Chris Hedges believes that we face a dark future. What awaits us is an era of upheaval:
The planet we have assaulted will convulse with fury. The senseless greed of limitless capitalist expansion will implode the global economy. The decimation of civil liberties, carried out in the name of fighting terror, will shackle us to an interconnected security and surveillance state that stretches from Moscow to Istanbul to New York.
There is every reason to despair. But, he writes, what has saved us in the past is our power to imagine a better future:
It was the human imagination that sustained Sitting Bull and Black Elk as their land was seized and their cultures were broken. And it was the human imagination that allowed the survivors in the Nazi death camps to retain the power of the sacred.
It is the imagination that makes possible transcendence. Chants, work songs, spirituals, the blues, poetry, dance and art converged under slavery to nourish and sustain this imagination. These were the forces that, as Ralph Ellison wrote, “we had in place of freedom.” The oppressed would be the first—for they know their fate—to admit that on a rational level such a notion is absurd, but they also know that it is only through the imagination that they survive. Jewish inmates in Auschwitz reportedly put God on trial for the Holocaust and then condemned God to death. A rabbi stood after the verdict to lead the evening prayers.
At first blush it all sounds rather silly -- a flight into fancy in the face of disaster. But Hedges is serious; and, theologian that he truly is, he turns to Reinhold Neibur to make his point:
Niebuhr wrote that “nothing but madness will do battle with malignant power and ‘spiritual wickedness in high places.’ ” This sublime madness, as Niebuhr understood, is dangerous, but it is vital. Without it, “truth is obscured.” And Niebuhr also knew that traditional liberalism was a useless force in moments of extremity. Liberalism, Niebuhr said, “lacks the spirit of enthusiasm, not to say fanaticism, which is so necessary to move the world out of its beaten tracks. It is too intellectual and too little emotional to be an efficient force in history.”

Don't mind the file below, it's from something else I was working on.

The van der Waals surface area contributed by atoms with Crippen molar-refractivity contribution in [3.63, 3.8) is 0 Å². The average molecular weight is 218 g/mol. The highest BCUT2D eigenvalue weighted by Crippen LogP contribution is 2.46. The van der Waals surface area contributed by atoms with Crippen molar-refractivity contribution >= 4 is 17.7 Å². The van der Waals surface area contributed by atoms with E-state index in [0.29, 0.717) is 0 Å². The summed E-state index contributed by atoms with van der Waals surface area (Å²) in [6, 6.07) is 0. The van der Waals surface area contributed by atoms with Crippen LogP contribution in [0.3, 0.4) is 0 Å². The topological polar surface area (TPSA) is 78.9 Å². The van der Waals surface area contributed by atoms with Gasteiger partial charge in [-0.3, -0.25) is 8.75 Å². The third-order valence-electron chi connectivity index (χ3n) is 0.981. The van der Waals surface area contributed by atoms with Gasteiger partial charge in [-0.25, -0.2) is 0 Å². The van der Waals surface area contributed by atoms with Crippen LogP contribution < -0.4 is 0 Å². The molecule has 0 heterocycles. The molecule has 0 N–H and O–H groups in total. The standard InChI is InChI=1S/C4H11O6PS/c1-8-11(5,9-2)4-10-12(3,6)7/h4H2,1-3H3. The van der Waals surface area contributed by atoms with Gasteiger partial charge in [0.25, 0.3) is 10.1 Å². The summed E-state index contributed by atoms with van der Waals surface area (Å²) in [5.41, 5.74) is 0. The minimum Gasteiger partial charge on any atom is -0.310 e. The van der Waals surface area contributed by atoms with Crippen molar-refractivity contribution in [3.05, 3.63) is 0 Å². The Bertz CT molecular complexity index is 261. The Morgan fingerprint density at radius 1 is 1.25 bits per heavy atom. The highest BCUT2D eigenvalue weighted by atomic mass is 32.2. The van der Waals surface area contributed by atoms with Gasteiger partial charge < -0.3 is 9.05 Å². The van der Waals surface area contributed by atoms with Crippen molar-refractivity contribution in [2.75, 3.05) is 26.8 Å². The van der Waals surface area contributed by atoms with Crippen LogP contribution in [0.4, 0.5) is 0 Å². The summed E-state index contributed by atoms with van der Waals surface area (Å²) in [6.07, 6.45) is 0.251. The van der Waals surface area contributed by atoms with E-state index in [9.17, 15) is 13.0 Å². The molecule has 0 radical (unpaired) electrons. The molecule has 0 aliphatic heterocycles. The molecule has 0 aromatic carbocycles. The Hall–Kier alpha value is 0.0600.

It is in the imagination that there is salvation:
It is only those who can retreat into the imagination, and through their imagination can minister to the suffering of those around them, who uncover the physical and psychological strength to resist.
Hedges is not preaching a turn the other cheek theology. His creed drove Christ to throw the money changers out of the temple. Like Christ, Hedges does not preach violence. But he does preach resistance -- because, in the end, our only option is to resist.
And that means that the power brokers will claim that we are sublimely mad.